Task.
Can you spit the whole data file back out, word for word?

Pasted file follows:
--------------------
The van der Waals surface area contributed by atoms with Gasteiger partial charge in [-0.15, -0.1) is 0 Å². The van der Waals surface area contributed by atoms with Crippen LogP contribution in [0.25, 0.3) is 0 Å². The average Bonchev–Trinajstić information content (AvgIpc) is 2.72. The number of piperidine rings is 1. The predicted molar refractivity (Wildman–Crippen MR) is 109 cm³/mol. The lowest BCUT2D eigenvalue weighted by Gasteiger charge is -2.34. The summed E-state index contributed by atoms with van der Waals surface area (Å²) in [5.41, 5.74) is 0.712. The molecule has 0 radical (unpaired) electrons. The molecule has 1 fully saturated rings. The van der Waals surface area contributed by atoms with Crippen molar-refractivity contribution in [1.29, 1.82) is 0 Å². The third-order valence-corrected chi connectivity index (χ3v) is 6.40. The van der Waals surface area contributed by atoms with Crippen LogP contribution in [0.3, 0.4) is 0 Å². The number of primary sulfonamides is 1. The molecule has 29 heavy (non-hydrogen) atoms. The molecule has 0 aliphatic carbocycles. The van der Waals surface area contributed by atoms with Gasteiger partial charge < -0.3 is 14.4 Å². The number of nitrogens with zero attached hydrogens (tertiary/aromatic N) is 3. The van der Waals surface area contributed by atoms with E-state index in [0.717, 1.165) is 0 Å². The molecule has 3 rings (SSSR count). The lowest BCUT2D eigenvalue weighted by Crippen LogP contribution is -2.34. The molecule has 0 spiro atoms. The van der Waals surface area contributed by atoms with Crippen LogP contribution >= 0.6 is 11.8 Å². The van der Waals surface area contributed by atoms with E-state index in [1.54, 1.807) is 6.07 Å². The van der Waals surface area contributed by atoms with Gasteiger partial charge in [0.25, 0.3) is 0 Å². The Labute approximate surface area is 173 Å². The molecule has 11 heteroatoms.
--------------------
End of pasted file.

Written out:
The van der Waals surface area contributed by atoms with Gasteiger partial charge in [-0.15, -0.1) is 0 Å². The van der Waals surface area contributed by atoms with Crippen LogP contribution in [0.25, 0.3) is 0 Å². The average Bonchev–Trinajstić information content (AvgIpc) is 2.72. The number of piperidine rings is 1. The predicted molar refractivity (Wildman–Crippen MR) is 109 cm³/mol. The lowest BCUT2D eigenvalue weighted by Gasteiger charge is -2.34. The summed E-state index contributed by atoms with van der Waals surface area (Å²) in [5.41, 5.74) is 0.712. The molecule has 0 radical (unpaired) electrons. The molecule has 1 fully saturated rings. The van der Waals surface area contributed by atoms with Crippen molar-refractivity contribution in [1.29, 1.82) is 0 Å². The third-order valence-corrected chi connectivity index (χ3v) is 6.40. The van der Waals surface area contributed by atoms with Crippen LogP contribution in [0.3, 0.4) is 0 Å². The number of primary sulfonamides is 1. The molecule has 29 heavy (non-hydrogen) atoms. The molecule has 0 aliphatic carbocycles. The van der Waals surface area contributed by atoms with Gasteiger partial charge < -0.3 is 14.4 Å². The number of nitrogens with zero attached hydrogens (tertiary/aromatic N) is 3. The van der Waals surface area contributed by atoms with E-state index in [0.717, 1.165) is 0 Å². The molecule has 3 rings (SSSR count). The lowest BCUT2D eigenvalue weighted by Crippen LogP contribution is -2.34. The molecule has 0 spiro atoms. The van der Waals surface area contributed by atoms with Crippen LogP contribution >= 0.6 is 11.8 Å². The van der Waals surface area contributed by atoms with E-state index in [1.54, 1.807) is 6.07 Å². The van der Waals surface area contributed by atoms with Gasteiger partial charge in [0.25, 0.3) is 0 Å². The Labute approximate surface area is 173 Å². The molecule has 11 heteroatoms.